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Digiceuticals in Aging: Reducing Psychotropic Medication Usage in the Elder Population

3/30/2018 1:22:37 PM

When we talk about Person Centered Care and what can be done to improve quality of life in community and residential care settings, the overuse of psychotropic medication is a large concern.

 

More than half of older adults who are admitted to nursing homes receive psychotropic medications within 2 weeks of their admission.[1] The safety of these drugs with older adults is questionable, as psychotropic medications can induce or worsen hypotension and can put elderly clients at greater risk for falls and fractures, particularly when given in combination with other medications and in the presence of other comorbid medical conditions.[2] Additionally, one study noted that only 45% of nursing homes employ nurses who have had psychiatric training. [3]

 

Let’s think about this for a moment. Older adults are admitted to care centers for their safety and well- being—but the medications they are given once they are there can endanger them further. Why? Well, no pharmacological treatment for the majority of DSM-5 diagnoses and no FDA indicated medications treat the behaviors of cognitively impaired adults. [4] To compound that issue, comorbidity makes the use of these medications dangerous. When you mix medications, the interactions can be deadly for someone frail with multiple conditions that may already make them unsteady and disoriented.

 

Psychotropic medications, or mood-altering drugs, have many purposes. Antipsychotic medications are usually prescribed for symptoms such as delusions and hallucinations. However, psychotropics are frequently given to older adults with cognitive impairment to manage disruptive behaviors.[5] These behaviors are often what land a person in a long term care facility in the first place.  If a person has difficulty managing activities of daily living (getting dressed, toileting, bathing, etc.) this can largely be managed in the home with homecare and aides. If a person has significant cognitive impairment, such as dementia, Alzheimer’s disease, or a traumatic brain injury, their day to day behavior will often change in such a way that it becomes impossible for them to live in their own home .Varied behaviors like chronic hair pulling, yelling, smoking (and then forgetting the cigarette), wandering, sexually inappropriate behavior, resisting care such as bathing or dressing, hoarding, cattiness, and stealing create an endless variety of exhausting and potentially dangerous concerns.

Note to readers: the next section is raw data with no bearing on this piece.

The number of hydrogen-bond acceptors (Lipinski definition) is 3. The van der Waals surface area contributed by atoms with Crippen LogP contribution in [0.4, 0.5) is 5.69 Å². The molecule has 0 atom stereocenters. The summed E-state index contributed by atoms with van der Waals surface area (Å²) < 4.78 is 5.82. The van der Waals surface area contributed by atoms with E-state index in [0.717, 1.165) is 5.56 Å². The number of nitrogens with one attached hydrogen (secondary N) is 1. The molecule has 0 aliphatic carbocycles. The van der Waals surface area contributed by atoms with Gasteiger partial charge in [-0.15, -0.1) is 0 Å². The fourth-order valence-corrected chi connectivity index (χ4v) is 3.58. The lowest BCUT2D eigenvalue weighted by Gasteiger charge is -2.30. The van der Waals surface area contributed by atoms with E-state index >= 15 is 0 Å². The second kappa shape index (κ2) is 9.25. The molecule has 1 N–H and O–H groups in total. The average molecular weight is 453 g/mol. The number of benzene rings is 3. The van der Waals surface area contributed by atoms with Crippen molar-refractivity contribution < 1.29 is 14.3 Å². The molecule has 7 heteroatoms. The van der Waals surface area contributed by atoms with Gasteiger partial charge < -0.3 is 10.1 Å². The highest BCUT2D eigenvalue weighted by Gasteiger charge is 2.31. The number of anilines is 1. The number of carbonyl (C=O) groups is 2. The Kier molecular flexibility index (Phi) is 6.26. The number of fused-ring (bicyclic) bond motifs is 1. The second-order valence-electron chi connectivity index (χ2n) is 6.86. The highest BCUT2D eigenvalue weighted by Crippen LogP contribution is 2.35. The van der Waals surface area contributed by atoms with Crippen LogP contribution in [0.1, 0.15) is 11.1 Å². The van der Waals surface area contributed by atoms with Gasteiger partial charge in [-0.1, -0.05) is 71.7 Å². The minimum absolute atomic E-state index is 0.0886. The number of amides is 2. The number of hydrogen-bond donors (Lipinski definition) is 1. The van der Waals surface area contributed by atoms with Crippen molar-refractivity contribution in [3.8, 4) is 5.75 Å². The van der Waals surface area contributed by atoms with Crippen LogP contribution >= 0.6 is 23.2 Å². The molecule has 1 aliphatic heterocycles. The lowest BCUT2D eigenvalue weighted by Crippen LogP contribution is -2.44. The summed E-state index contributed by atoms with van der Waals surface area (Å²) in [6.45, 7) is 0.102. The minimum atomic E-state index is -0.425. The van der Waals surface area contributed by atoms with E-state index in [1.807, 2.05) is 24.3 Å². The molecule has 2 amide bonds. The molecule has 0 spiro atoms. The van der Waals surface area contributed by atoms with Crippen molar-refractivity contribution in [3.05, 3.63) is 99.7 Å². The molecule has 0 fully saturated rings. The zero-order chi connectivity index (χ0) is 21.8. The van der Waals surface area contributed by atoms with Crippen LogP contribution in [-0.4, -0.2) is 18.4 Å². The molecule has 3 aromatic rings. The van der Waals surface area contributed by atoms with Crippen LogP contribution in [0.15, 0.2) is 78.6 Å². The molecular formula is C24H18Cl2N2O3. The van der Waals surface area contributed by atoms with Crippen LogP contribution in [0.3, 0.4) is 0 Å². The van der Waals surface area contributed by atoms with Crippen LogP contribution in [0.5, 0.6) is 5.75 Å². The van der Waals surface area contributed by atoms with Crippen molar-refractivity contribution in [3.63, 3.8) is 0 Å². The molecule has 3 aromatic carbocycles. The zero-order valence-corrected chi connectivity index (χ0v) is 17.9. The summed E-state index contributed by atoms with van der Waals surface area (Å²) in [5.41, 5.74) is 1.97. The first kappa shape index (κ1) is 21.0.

Moving a cognitively impaired adult to long term care improves their safety, but their behaviors are just as difficult to manage in a long term care setting as it is at home.  Nursing staff must focus first on providing care for basic needs and medical concerns. Coping with problem behaviors becomes frustrating to other residents and staff. It is vital to the point of becoming a first priority when the behaviors occur—but managing the behaviors is also time consuming and often fruitless. Any caregiver can tell you that simple redirection doesn’t work. Traditional counseling and therapy cannot work either, as a person with cognitive impairment does not have the same ability for self-reflection and self-awareness that an average person does. So the behaviors continue. This cycle in turn affects overall quality of life, and the quality of care for every resident—not just the one exhibiting troubling behaviors. Even in the very best centers, this is the single most difficult barrier to providing superior, cost-effective, person centered care.